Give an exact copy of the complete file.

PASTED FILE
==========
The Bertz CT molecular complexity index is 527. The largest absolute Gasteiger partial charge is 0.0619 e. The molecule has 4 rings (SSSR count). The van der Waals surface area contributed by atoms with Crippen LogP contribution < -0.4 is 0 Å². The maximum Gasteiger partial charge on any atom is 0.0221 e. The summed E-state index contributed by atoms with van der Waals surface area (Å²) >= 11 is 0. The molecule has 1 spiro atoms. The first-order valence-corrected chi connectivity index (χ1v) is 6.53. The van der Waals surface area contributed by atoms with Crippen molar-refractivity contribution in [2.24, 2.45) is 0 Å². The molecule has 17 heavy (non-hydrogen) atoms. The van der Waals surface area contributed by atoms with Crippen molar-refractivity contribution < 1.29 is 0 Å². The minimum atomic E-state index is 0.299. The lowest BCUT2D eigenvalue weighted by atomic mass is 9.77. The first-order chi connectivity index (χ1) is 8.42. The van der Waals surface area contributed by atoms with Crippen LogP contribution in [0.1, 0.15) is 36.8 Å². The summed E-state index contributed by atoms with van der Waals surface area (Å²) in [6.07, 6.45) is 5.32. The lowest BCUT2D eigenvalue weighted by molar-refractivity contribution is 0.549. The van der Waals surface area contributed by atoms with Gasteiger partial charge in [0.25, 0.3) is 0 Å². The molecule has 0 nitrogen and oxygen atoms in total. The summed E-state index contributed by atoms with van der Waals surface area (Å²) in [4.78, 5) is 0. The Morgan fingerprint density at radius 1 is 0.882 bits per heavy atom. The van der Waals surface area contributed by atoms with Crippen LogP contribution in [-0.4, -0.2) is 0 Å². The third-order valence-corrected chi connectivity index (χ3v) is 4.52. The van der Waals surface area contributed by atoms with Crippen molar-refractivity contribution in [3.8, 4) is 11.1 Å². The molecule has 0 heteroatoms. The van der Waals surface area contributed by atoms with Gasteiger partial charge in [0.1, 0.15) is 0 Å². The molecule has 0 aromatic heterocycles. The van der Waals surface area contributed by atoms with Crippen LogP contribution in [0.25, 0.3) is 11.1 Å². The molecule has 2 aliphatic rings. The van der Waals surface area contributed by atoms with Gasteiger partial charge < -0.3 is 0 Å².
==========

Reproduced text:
The Bertz CT molecular complexity index is 527. The largest absolute Gasteiger partial charge is 0.0619 e. The molecule has 4 rings (SSSR count). The van der Waals surface area contributed by atoms with Crippen LogP contribution < -0.4 is 0 Å². The maximum Gasteiger partial charge on any atom is 0.0221 e. The summed E-state index contributed by atoms with van der Waals surface area (Å²) >= 11 is 0. The molecule has 1 spiro atoms. The first-order valence-corrected chi connectivity index (χ1v) is 6.53. The van der Waals surface area contributed by atoms with Crippen molar-refractivity contribution in [2.24, 2.45) is 0 Å². The molecule has 17 heavy (non-hydrogen) atoms. The van der Waals surface area contributed by atoms with Crippen molar-refractivity contribution < 1.29 is 0 Å². The minimum atomic E-state index is 0.299. The lowest BCUT2D eigenvalue weighted by atomic mass is 9.77. The first-order chi connectivity index (χ1) is 8.42. The van der Waals surface area contributed by atoms with Crippen LogP contribution in [0.1, 0.15) is 36.8 Å². The summed E-state index contributed by atoms with van der Waals surface area (Å²) in [6.07, 6.45) is 5.32. The lowest BCUT2D eigenvalue weighted by molar-refractivity contribution is 0.549. The van der Waals surface area contributed by atoms with Gasteiger partial charge in [0.25, 0.3) is 0 Å². The molecule has 0 nitrogen and oxygen atoms in total. The summed E-state index contributed by atoms with van der Waals surface area (Å²) in [4.78, 5) is 0. The Morgan fingerprint density at radius 1 is 0.882 bits per heavy atom. The van der Waals surface area contributed by atoms with Crippen LogP contribution in [-0.4, -0.2) is 0 Å². The third-order valence-corrected chi connectivity index (χ3v) is 4.52. The van der Waals surface area contributed by atoms with Crippen molar-refractivity contribution in [3.8, 4) is 11.1 Å². The molecule has 0 heteroatoms. The van der Waals surface area contributed by atoms with Gasteiger partial charge in [0.1, 0.15) is 0 Å². The molecule has 0 aromatic heterocycles. The van der Waals surface area contributed by atoms with Crippen LogP contribution in [0.25, 0.3) is 11.1 Å². The molecule has 2 aliphatic rings. The van der Waals surface area contributed by atoms with Gasteiger partial charge < -0.3 is 0 Å².